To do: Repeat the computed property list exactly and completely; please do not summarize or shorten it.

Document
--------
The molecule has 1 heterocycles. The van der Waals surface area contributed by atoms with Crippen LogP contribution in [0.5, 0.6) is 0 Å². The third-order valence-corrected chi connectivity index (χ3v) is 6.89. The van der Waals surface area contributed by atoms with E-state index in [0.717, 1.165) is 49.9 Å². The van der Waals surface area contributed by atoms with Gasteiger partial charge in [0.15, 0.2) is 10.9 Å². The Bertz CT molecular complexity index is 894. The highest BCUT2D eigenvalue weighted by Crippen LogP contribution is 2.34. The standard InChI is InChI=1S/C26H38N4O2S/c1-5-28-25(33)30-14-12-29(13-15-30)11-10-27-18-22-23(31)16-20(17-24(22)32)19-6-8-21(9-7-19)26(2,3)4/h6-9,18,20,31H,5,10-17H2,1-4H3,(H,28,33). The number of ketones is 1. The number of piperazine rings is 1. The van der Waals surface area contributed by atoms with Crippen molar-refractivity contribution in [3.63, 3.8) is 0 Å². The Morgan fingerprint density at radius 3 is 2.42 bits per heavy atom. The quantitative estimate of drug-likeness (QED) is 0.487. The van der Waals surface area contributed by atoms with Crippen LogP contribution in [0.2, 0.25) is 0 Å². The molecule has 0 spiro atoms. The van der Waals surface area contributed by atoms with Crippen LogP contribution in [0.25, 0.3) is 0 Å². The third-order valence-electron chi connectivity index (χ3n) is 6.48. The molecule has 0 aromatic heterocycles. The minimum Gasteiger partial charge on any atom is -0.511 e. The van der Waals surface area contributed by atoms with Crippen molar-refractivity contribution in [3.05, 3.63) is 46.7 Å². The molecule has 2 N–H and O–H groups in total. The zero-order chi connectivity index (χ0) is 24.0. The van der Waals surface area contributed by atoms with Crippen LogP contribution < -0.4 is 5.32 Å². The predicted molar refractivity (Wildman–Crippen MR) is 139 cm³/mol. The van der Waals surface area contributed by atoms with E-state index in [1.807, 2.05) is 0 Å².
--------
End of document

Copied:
The molecule has 1 heterocycles. The van der Waals surface area contributed by atoms with Crippen LogP contribution in [0.5, 0.6) is 0 Å². The third-order valence-corrected chi connectivity index (χ3v) is 6.89. The van der Waals surface area contributed by atoms with E-state index in [0.717, 1.165) is 49.9 Å². The van der Waals surface area contributed by atoms with Gasteiger partial charge in [0.15, 0.2) is 10.9 Å². The Bertz CT molecular complexity index is 894. The highest BCUT2D eigenvalue weighted by Crippen LogP contribution is 2.34. The standard InChI is InChI=1S/C26H38N4O2S/c1-5-28-25(33)30-14-12-29(13-15-30)11-10-27-18-22-23(31)16-20(17-24(22)32)19-6-8-21(9-7-19)26(2,3)4/h6-9,18,20,31H,5,10-17H2,1-4H3,(H,28,33). The number of ketones is 1. The number of piperazine rings is 1. The van der Waals surface area contributed by atoms with Crippen molar-refractivity contribution in [3.63, 3.8) is 0 Å². The Morgan fingerprint density at radius 3 is 2.42 bits per heavy atom. The quantitative estimate of drug-likeness (QED) is 0.487. The van der Waals surface area contributed by atoms with Crippen LogP contribution in [0.2, 0.25) is 0 Å². The molecule has 0 spiro atoms. The van der Waals surface area contributed by atoms with Crippen LogP contribution in [0.25, 0.3) is 0 Å². The third-order valence-electron chi connectivity index (χ3n) is 6.48. The molecule has 0 aromatic heterocycles. The minimum Gasteiger partial charge on any atom is -0.511 e. The van der Waals surface area contributed by atoms with Crippen molar-refractivity contribution in [3.05, 3.63) is 46.7 Å². The molecule has 2 N–H and O–H groups in total. The zero-order chi connectivity index (χ0) is 24.0. The van der Waals surface area contributed by atoms with Crippen LogP contribution < -0.4 is 5.32 Å². The predicted molar refractivity (Wildman–Crippen MR) is 139 cm³/mol. The van der Waals surface area contributed by atoms with E-state index in [1.807, 2.05) is 0 Å².